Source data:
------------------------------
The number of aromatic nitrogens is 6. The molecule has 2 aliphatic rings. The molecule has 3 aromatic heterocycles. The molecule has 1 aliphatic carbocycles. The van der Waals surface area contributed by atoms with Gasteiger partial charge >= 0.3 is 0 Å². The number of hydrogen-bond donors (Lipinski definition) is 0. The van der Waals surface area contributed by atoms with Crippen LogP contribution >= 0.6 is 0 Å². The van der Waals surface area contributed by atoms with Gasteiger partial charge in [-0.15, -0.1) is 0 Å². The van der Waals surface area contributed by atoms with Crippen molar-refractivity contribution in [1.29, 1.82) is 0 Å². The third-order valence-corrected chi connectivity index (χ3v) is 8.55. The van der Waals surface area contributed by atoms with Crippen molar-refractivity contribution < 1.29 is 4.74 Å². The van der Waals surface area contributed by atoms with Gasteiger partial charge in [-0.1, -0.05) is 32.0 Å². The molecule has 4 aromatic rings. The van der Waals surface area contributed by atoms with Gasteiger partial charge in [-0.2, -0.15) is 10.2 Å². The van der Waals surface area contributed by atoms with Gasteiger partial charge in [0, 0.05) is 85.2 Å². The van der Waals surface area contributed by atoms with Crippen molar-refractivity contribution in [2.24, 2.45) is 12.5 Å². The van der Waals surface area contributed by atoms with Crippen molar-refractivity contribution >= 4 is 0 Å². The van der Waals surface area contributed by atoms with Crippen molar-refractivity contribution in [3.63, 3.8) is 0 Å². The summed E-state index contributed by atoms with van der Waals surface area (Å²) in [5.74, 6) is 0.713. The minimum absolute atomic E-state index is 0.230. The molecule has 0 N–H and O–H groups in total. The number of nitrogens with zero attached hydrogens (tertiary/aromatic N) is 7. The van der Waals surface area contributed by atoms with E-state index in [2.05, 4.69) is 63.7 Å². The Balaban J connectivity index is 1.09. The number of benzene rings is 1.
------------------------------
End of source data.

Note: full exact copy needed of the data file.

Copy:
The number of aromatic nitrogens is 6. The molecule has 2 aliphatic rings. The molecule has 3 aromatic heterocycles. The molecule has 1 aliphatic carbocycles. The van der Waals surface area contributed by atoms with Gasteiger partial charge >= 0.3 is 0 Å². The number of hydrogen-bond donors (Lipinski definition) is 0. The van der Waals surface area contributed by atoms with Crippen LogP contribution >= 0.6 is 0 Å². The van der Waals surface area contributed by atoms with Gasteiger partial charge in [-0.15, -0.1) is 0 Å². The van der Waals surface area contributed by atoms with Crippen molar-refractivity contribution in [1.29, 1.82) is 0 Å². The third-order valence-corrected chi connectivity index (χ3v) is 8.55. The van der Waals surface area contributed by atoms with Crippen molar-refractivity contribution < 1.29 is 4.74 Å². The van der Waals surface area contributed by atoms with Gasteiger partial charge in [-0.1, -0.05) is 32.0 Å². The molecule has 4 aromatic rings. The van der Waals surface area contributed by atoms with Gasteiger partial charge in [-0.2, -0.15) is 10.2 Å². The van der Waals surface area contributed by atoms with Gasteiger partial charge in [0, 0.05) is 85.2 Å². The van der Waals surface area contributed by atoms with Crippen molar-refractivity contribution in [2.24, 2.45) is 12.5 Å². The van der Waals surface area contributed by atoms with Crippen molar-refractivity contribution >= 4 is 0 Å². The van der Waals surface area contributed by atoms with Crippen molar-refractivity contribution in [3.63, 3.8) is 0 Å². The summed E-state index contributed by atoms with van der Waals surface area (Å²) in [5.74, 6) is 0.713. The minimum absolute atomic E-state index is 0.230. The molecule has 0 N–H and O–H groups in total. The number of nitrogens with zero attached hydrogens (tertiary/aromatic N) is 7. The van der Waals surface area contributed by atoms with E-state index in [2.05, 4.69) is 63.7 Å². The Balaban J connectivity index is 1.09. The number of benzene rings is 1.